13 Fresh Ingredients To Enhance Your Everyday Water

There's nothing more refreshing than an ice-cold glass of water, at least for most people. The real reason cold water tastes better than warm water is because the temperature helps to suppress the flavor of impurities. There is, however, a segment of the population that struggles to drink their suggested eight glasses of even cold water per day. Iced coffee and soda count, right? Wrong. Water is not only important to human bodily function, but it's also essential. Staying hydrated helps to regulate body temperature, keep joints lubricated, filter waste, and protect your spinal cord. And water does it best. Without it, you would die, but not everyone loves that crisp and refreshing emptiness of flavor that comes along with water. Luckily, there are plenty of fresh ingredients to enhance your everyday water that is not only delicious but important for your system. Goodbye diet Pepsi and caramel macchiatos, hello hydration.

Water is by far the most beneficial drink for human beings, but that doesn't mean we can't add a little flair in the flavor department. The best way to enhance boring old water is to add natural ingredients to it, like fruit, vegetables, or herbs, which can be incredibly flavorful and refreshing. The nutrients from natural vegetation infuse water with vitamins and minerals, and let's face it, every sip will feel like you're swaddled up in fresh white towels at the spa. Treat yourself with ice-cold, naturally-infused water.


Okay, this one is a no-brainer. Who hasn't had a glass of lemon water at a restaurant at least a few times in their lives? Unless you have an aversion or allergy to the fruit, it's highly unlikely you've scathed by without having lemon water be a consistent beverage in your life. However, if you don't often drink water, it may have been a while since you've tasted this tangy yet refreshing drink. If your water just tastes off, add a spritz of lemon to help mask or neutralize the flavor. Lemon is quite intense with both sweet and sour flavors, and just a little bit will make a difference.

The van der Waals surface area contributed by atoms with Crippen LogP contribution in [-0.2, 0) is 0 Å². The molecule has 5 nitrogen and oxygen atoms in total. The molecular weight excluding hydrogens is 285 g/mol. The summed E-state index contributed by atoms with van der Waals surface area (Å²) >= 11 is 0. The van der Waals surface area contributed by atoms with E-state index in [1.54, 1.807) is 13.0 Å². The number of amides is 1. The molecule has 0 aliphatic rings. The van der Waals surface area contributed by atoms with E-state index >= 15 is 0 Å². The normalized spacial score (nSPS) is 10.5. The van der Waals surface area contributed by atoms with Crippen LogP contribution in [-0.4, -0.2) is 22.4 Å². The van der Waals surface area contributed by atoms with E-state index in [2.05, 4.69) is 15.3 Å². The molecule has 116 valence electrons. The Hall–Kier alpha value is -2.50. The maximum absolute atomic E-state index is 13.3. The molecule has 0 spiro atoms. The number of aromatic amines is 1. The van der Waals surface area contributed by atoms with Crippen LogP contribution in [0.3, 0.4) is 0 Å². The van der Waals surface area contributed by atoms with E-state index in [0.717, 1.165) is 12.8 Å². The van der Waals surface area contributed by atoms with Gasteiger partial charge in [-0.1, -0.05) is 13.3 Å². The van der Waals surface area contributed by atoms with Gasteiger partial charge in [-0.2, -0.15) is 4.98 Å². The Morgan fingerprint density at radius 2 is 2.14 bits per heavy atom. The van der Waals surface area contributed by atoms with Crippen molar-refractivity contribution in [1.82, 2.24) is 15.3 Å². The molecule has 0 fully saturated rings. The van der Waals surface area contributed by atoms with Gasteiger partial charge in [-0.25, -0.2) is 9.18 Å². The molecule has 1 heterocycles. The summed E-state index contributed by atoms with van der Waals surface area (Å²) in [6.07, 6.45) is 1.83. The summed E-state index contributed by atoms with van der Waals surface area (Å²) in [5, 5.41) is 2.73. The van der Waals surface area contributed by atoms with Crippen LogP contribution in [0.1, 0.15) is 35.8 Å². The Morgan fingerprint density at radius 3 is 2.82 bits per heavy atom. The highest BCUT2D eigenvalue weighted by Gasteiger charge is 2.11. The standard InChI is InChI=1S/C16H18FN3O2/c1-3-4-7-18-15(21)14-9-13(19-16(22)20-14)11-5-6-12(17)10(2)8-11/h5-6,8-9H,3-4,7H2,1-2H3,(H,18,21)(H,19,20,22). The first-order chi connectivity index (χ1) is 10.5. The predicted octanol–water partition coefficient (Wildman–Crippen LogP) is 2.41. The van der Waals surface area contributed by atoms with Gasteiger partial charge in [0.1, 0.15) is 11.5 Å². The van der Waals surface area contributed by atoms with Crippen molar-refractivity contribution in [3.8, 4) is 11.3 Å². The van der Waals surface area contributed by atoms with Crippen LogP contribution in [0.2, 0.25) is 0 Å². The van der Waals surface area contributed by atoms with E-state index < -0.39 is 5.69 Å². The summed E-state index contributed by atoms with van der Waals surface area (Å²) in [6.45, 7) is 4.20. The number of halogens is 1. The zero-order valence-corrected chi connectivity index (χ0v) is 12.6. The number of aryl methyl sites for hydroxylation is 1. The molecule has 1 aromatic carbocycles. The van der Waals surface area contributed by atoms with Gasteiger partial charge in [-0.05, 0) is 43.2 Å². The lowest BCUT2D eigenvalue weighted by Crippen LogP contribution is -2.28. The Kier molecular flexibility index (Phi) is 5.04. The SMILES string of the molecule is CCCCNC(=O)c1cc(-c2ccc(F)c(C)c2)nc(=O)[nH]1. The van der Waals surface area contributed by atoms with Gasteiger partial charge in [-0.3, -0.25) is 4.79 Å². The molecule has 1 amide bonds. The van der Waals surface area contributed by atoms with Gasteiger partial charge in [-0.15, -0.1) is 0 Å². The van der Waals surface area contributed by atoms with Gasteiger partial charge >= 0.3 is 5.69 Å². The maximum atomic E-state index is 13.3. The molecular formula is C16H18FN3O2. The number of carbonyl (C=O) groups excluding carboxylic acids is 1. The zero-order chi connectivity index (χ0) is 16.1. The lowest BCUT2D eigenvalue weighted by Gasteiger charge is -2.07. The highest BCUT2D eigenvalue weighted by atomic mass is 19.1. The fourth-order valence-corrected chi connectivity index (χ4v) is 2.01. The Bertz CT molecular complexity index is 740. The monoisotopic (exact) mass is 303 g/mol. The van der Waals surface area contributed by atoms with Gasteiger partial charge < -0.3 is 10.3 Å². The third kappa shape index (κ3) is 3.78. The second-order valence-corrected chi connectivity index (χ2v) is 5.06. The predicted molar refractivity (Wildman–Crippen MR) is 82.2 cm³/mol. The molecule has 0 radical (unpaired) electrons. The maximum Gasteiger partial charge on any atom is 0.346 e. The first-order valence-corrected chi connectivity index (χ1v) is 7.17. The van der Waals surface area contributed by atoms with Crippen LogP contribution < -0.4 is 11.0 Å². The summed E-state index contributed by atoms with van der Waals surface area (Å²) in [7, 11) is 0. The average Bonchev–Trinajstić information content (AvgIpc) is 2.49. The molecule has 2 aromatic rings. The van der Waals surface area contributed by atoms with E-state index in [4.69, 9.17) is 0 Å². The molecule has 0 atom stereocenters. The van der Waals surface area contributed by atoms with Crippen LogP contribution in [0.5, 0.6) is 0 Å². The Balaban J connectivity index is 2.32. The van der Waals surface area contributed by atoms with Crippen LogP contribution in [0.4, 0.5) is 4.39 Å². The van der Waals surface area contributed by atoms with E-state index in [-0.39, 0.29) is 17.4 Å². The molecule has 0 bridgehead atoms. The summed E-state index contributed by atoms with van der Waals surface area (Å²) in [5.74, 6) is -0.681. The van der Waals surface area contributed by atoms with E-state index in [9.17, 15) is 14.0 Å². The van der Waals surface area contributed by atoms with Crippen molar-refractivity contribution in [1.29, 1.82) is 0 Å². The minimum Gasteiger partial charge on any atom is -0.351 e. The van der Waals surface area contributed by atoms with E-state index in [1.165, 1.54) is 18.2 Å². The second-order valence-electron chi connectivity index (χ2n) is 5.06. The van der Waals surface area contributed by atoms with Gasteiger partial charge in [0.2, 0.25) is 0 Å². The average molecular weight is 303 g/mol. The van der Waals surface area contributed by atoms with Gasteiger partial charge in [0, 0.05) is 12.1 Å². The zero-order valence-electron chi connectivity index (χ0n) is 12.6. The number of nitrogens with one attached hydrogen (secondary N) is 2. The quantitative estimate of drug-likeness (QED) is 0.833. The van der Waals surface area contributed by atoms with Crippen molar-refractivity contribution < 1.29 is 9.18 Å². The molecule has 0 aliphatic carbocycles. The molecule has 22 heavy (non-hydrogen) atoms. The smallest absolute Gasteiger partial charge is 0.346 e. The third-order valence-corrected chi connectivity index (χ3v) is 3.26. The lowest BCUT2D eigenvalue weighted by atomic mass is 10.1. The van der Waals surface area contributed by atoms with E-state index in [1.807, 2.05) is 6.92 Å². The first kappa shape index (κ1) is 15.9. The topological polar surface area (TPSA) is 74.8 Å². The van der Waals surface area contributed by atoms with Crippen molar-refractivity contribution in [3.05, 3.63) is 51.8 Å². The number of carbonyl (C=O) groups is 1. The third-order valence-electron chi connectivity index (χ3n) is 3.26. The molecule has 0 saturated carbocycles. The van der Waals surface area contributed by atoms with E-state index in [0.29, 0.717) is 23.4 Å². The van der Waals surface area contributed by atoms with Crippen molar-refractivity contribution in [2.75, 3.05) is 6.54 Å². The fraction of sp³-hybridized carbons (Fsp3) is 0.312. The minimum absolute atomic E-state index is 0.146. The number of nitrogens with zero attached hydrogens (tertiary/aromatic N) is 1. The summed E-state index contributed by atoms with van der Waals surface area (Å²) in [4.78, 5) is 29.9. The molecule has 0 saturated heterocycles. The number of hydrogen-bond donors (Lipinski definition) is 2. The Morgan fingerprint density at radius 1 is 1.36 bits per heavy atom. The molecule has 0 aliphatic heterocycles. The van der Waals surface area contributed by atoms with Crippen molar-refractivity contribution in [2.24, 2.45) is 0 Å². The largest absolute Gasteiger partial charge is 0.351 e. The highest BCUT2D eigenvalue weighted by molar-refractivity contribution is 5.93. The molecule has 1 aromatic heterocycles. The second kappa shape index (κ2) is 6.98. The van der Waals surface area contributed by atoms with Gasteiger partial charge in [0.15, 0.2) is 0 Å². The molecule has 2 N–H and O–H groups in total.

There are many types of lemons out there, some sweeter than others, like the Amalfi lemon, or intensely aromatic, like a Meyer lemon, but most likely you'll find a basic Lisbon lemon at your grocery store. However, it's more than just about the flavor when it comes to this citrus fruit. And if all else fails and lemon water just isn't your thing, try adding a little honey to sweeten things up, as the two pair famously together.


There's a reason that we almost exclusively use mint in toothpaste. It's refreshing, spicy, and strong, and can make your breath smell uber-fresh. However, it's good for more than just oral hygiene. Mint is an important herb used in both sweet and savory culinary creations, especially alongside robust meats and vegetables. It's also a popular addition to cocktails, and non-alcoholic drinks alike. In fact, simply adding mint to your water can give it a major facelift.

First, decide what type of mint you enjoy best. You can base this on the type of gum you typically purchase. Some distinctions are subtle; like between mint and peppermint, what's the difference? Peppermint is more intense because it contains more menthol, and spearmint has a more subtle, sweet flavor. There are two ways you can add mint to your water. The first is by simply massaging the leaves between your fingers before dropping them in water overnight, refrigerated, of course. By morning, the water should be minty fresh. You can also muddle mint leaves into water for faster results. Do this using a mortar and pestle, or by crushing the leaves with a muddler right into your water.


If you've had the pleasure of enjoying a relaxing day at the spa, then you know that enjoying a crisp glass of cucumber water is an essential part of the experience. Yes, the fresh white bathrobes, eucalyptus steam room, and warm oil massages are all part of the overall vibe, but after a long day of relaxation, there's nothing quite as refreshing as cucumber water. And, hey, you can always add to the experience by slapping a few of those cucumber slices on your eyes, as well.